LANDSCAPE: The eBays Of M&A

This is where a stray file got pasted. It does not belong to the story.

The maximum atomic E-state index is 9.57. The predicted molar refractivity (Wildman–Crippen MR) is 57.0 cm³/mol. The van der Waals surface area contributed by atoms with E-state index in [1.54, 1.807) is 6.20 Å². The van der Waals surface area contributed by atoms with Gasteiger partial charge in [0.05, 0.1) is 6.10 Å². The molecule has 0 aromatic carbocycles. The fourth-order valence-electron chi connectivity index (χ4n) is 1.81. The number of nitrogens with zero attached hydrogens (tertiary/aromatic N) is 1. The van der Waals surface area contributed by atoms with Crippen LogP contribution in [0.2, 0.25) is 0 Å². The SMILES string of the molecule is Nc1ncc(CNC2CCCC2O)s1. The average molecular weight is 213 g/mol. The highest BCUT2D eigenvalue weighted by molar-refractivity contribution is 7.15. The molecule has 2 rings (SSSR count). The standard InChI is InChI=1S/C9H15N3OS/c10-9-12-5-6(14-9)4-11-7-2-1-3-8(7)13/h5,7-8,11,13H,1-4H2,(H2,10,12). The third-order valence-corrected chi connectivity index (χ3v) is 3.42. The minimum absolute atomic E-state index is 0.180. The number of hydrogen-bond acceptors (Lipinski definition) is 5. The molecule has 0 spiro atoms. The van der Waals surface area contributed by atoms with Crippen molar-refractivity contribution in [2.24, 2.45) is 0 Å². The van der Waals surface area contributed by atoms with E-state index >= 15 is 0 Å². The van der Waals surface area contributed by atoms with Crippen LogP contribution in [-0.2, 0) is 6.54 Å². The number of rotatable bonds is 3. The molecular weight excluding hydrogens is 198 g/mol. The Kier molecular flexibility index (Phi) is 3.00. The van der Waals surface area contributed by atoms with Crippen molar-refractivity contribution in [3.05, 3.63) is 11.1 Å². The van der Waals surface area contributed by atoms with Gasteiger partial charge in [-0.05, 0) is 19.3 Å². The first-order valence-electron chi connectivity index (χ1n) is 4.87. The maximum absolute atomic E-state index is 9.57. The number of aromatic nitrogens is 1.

By Gregory J. Millman Dow Jones Investment Banker Copyright (c) 2011, Dow Jones & Company, Inc. NEW YORK (Dow Jones Investment Banker)--Two new web-based platforms for selling businesses have launched in Europe in the past month, competing for a market where U.S. incumbents such as AxialMarket Inc already operate. Their proponents contend they will give boutique banks more competitive muscle and change how multimillion-dollar deals are sourced by private equity and strategic buyers. They have a point. Data rooms, deal flow management tools, communication features and listings for multimillion-dollar businesses take these marketplaces a big step up from their antecedents, which were little more than bulletin boards for dry cleaners and other small shops. Online business exchanges certainly began on the fringe, buying and selling small businesses that ordinarily wouldn't attract the attention of advisers. Two of the first to launch in the U.S., about a decade ago, BizBuySell.com and Bizquest.com, are now part of LoopNet Inc, an online marketplace for commercial real estate that earned about $16 million on $78 million in sales in 2010. Today, business listings account for "a minority" of those figures, according to Mike Handelsman, group general manager. "We serve what we define as the Main Street business for sale: restaurants, gas stations, dry cleaners, retail stores, smaller manufacturing businesses," he says, most of them with Ebitda under $1 million. The new marketplaces set their sights higher. Robert Goldsmith, CEO of BCMS Corporate LLC, an advisory boutique, used AxialMarket in 2009 when advising on the sale of a controlling stake in Precision Pipeline Solutions to Sentinel Capital Partners LLC, a $21.5 million deal , according to Capital IQ. Goldsmith has a second, $100 million deal pending where the buyers were found through AxialMarket. Incorporated in 2007, AxialMarket raised $2.36 million in a private placement in November 2010. Rupert Gather, partner in the corporate finance advisory firm Wellstone Partners LLP in London, will be using the new marketplace Asset-Ex, which launched on April 5, to seek investors in a renewable development project in Cuba, which will need $1 million during the initial development phase and perhaps $100 million during the construction phase in about a year. "This is exactly the sort of asset that Asset-Ex lends itself to," he says. "There could easily be interest from India, China, the Middle East, South America. We're a fairly small but sophisticated corporate finance house in London, but we don't have the global reach that would enable us to get into the Indian or Chinese market." The new marketplaces do more than provide listings. In addition to a billboard, Asset-Ex provides virtual buyer and seller data room to simplify at least the initial stages of due diligence. Alex Vukajlovic, founder and CEO of Cape Capital in Zurich, designed his firm's new DealMarket platform "to create an open, transparent market for buyers, and allow users to rate each other like Amazon or eBay," he says. DealMarket allows users to put up past deals and past affiliations for free so that users can benchmark their deals against others. DealMarket is the lowest priced of the new markets, with a subscription fee of only $100 a month for sellers. Asset-Ex charges sellers a $2,000 annual subscription fee plus a commission of 3%, according to founder Jamie Apold. AxialMarket charges sellers a variable subscription fee of up to $18,000, according to CEO Peter Lehrman, and its affiliated broker-dealer, Tangent Capital Partners, may also earn a commission. These new markets probably won't be the last to emerge. Cloud computing makes it much cheaper to set up a marketplace than it was a decade ago. Eventually, one of the entrants will likely attract most of the eyeballs and become the listing venue of choice. Expect two consequences. First, open and transparent markets will make it more difficult for private equity firms to develop proprietary deal flow. Second, a global network may become less of a competitive advantage for larger investment banks, as online exchanges allow boutiques and startups to find buyers or sellers worldwide. A disruptive innovation is one that transforms a market -- and these platforms seem to be a good bet to do so. 2011 © Dow Jones & Company, Inc. All Rights Reserved.